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By Charla Krupp

After sharing her secrets to beat the visual effects of aging in “How to Not Look Old,” nationally known style expert Charla Krupp is back to show you how to keep your look slim and fashionable. In “How to Never Look Fat Again,” Krupp demonstrates how to make smart, strategic choices to keep your wardrobe flattering. Here’s an excerpt.

It’s not you; it’s your clothes.

How else do you explain why on some days you look your thinnest and on other days, not so much — when you weigh exactly the same?

There are high-fat clothes and no-fat clothes and those (low-fat) in-between. Most of us have all three categories — high fat, low fat, and no fat — hanging in our closets and filling our drawers.

As weight-conscious women, we are aware of calories as well as fat grams. We are constantly monitoring what we put in our mouths. If you have an entire pizza for dinner, you are not likely to top it off with a rich dessert. Because pizza alone is going to max out your calories and fat intake, pretty much no matter what diet you’re on. Now if you stayed no-fat all day, when the dessert cart rolls up, you may feel like you can indulge in one perfect chocolate chip cookie. This daily internal negotiation that we have with food — “I’ll eat this, I won’t eat that” — is the same principle we need to apply to clothes: “I’ll buy this, I won’t buy that.”

Just like you wouldn’t keep Mallomars in the kitchen if you were trying to lose weight, you shouldn’t store fattening choices in your closet if you want to look slim. Same concept.

Making strategic clothing choices for your specific body issues is the secret to dressing Fit Not Fat! Of course, you can (and should) diet and exercise, but neither of those are going to get you looking ten pounds thinner, ten years younger, and ten times sexier by tonight.

Here’s how to look Fit Not Fat in a super-fattening big floral-print full skirt: Don’t top it off with an equally fattening oversized white cotton blouse on top with full sleeves. Instead, keep your top half (and everything else on your body) slim because you have maxed out your fat allowance with the skirt. So you choose a stretchy V-neck top that hugs your body and fabulously shows off your toned upper half — neck, shoulders, décolletage, waist, and arms. You don’t have a fabulous upper body to compensate for the super-fattening skirt? No problem — don’t wear the skirt. Instead, go head to toe in a monochromatic dress or pants look. Which, as you will find out in the pages to come, doesn’t have to be black and doesn’t need to be boring.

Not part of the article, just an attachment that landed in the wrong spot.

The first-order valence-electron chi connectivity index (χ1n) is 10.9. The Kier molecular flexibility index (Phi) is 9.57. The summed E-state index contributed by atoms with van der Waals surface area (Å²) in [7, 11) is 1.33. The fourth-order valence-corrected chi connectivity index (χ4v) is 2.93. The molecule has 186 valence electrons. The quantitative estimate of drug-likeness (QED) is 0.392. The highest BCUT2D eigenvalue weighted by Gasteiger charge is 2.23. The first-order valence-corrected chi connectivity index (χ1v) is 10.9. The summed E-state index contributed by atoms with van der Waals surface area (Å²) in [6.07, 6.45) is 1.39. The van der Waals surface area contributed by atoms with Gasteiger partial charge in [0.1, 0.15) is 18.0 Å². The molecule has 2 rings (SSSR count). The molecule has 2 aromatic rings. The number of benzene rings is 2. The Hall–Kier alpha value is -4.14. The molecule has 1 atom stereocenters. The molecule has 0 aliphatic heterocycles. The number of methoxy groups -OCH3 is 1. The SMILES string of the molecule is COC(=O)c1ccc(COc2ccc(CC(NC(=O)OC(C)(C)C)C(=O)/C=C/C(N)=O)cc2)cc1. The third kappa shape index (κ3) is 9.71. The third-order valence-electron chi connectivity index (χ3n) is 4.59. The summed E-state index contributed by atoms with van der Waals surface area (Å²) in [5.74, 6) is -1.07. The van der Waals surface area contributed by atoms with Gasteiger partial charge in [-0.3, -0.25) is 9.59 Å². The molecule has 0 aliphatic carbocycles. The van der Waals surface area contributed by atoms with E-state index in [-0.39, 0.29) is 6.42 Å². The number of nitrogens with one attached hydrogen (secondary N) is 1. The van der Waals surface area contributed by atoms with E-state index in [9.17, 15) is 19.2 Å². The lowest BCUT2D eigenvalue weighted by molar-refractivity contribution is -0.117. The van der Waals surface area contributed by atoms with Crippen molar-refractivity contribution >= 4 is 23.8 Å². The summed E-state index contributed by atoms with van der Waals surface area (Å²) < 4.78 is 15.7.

Let’s face it, stressing out about “What can I wear and not look fat?” consumes too much of our time — trying on clothes, looking in the mirror, figuring out if we look fat — and then we are forever returning our miscalculations.

You don’t want to wear more than one piece of high-fat clothing per outfit. Ideally, you want all your clothes to be zero fat. Fashion designers, stylists, tailors, and good personal shoppers all know what pieces make you look Fit Not Fat.

Now you will, too, because in each chapter you’ll find various of pieces of clothing categorized into high-fat and no-fat lists. Please note that the same piece can be high fat for one body issue and no fat for another. So no angry letters, please! Once you have the list for your body issue, you will be able to assess how fattening that piece of clothing on the rack will be on your body, before you waste time bringing it into the dressing room. Why is this important? Of course, it’s best if you can actually try everything on, but really, who has the time? If you can size up the fat factor in a nanosecond, you’ll have more time to do all those other more important things in life. (And you’ll look Fit Not Fat doing them, too.)

This book is dedicated to fast-tracking your “Do I look fat?” quandaries. Once we collectively nail this fat issue, we will move on with the self-assuredness of a woman who knows that she looks Fit Not Fat and therefore is in control. One great role model is Michelle Obama, who is not a size 2 but always looks strong and confident and pleased with herself, in whatever she wears.

Four basic ingredients pretty much determine whether a garment or accessory is fattening: shape, fabric, color, and fit. To assess the fat content of a piece of clothing or accessory in the abstract, we have to massively generalize. So please cut me some slack if you do indeed find a Pucci print puffer coat that makes you look ten pounds thinner! Fit is the wild card here. Only you and your three-way mirror can figure it out. A good tailor can help ensure a great fit, but sometimes a tailor will convince you to salvage a piece that is simply not worth salvaging. (Just like a sales associate in a department store will tell you that something looks fabulous when you know it doesn’t. It’s called being on commission.) Reject a piece sooner rather than later, and you won’t be throwing good money after bad. Here’s to not having any more miscalculations, which are probably those clothes in your closet with the hangtags still on.

From the book “How to Never Look Fat Again: Over 1,000 Ways to Dress Thinner — Without Dieting” by Charla Krupp. Copyright © 2010 by Charla Krupp. Reprinted by arrangement with Grand Central Publishing, an imprint of Hachette Book Group.  All rights reserved.